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Guide to driving difficult conversations during holiday gatherings


As the holiday season approaches, you may find yourself preparing for potentially challenging conversations about politics, religion, race, or gender, for example, with family members and friends. Don’t worry, we prepared a simple guide with some tips to help you effectively navigate these discussions.

Read it and share it further. Exploring effective approaches to engage in these conversations can bring you through constructive dialogue that can foster understanding, bridge differences, and promote unity and inclusion.

1.Agree to disagree

Recognising that people may hold different opinions on a particular matter is a respectful way of acknowledging diverse perspectives without escalating a conversation into conflict. Don’t push your ideas too hard and don’t try to convince others strongly. Instead, recognise your differences, understand that you might not agree, and keep going without getting upset with the other(s).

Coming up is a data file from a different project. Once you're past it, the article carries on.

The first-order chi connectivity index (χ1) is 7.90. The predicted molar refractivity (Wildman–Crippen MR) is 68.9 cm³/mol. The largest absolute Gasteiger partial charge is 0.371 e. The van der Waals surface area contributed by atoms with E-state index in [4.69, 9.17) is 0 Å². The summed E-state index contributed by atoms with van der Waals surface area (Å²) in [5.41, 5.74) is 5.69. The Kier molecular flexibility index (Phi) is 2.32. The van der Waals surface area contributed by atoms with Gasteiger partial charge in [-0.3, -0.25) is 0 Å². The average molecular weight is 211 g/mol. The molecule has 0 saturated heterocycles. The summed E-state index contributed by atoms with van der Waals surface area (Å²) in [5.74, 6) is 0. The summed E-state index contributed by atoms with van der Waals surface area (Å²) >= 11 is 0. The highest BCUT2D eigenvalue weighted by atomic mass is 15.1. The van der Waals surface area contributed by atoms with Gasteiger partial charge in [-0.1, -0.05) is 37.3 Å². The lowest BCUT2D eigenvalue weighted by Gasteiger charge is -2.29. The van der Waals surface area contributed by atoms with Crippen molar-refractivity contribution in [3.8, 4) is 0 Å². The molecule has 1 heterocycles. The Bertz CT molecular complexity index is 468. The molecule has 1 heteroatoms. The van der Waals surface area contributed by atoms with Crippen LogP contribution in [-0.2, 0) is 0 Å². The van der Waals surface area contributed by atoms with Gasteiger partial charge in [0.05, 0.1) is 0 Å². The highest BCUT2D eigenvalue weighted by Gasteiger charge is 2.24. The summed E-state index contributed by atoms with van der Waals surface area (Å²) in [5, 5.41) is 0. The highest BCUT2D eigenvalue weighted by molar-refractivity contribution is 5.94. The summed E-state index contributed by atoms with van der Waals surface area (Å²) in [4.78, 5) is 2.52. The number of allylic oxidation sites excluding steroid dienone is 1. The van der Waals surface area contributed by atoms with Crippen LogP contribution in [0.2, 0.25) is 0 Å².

You can say:

“I appreciate your point of view, even though we may not fully agree.”

“It’s clear we have different views on this, and that’s fine”.

2. Ask questions:

Gain insights without pointing fingers. Use non-judgmental language.

– “Can you tell me more about that?”

– “What makes you feel that way?”

3. Don’t take it personally:

When it’s your turn, explain your feelings. Focus on individual issues and stories, avoiding finger-pointing or generalisations.

– “In my experience…”

– “This policy hurts me because it restricts my…”

4. Bring the focus back:

Check in on how the conversation is going. Return to the original topic if needed, this might help avoiding unnecessary arguments or getting off track into more difficult subjects:

– “I feel like we’ve gotten off topic. Let’s focus on the original issue.”

5. Take a break:

If things get heated, it’s okay to step back. Recognise when you need a break, when you need to walk away to cool off, or when you want to stop or not enter the conversation:

– “I need a moment to collect my thoughts. Let’s continue later.”

– “I appreciate our discussion, but I think it’s best for us to conclude for now.”

– “I am not comfortable discussing this. Can we speak about something else?”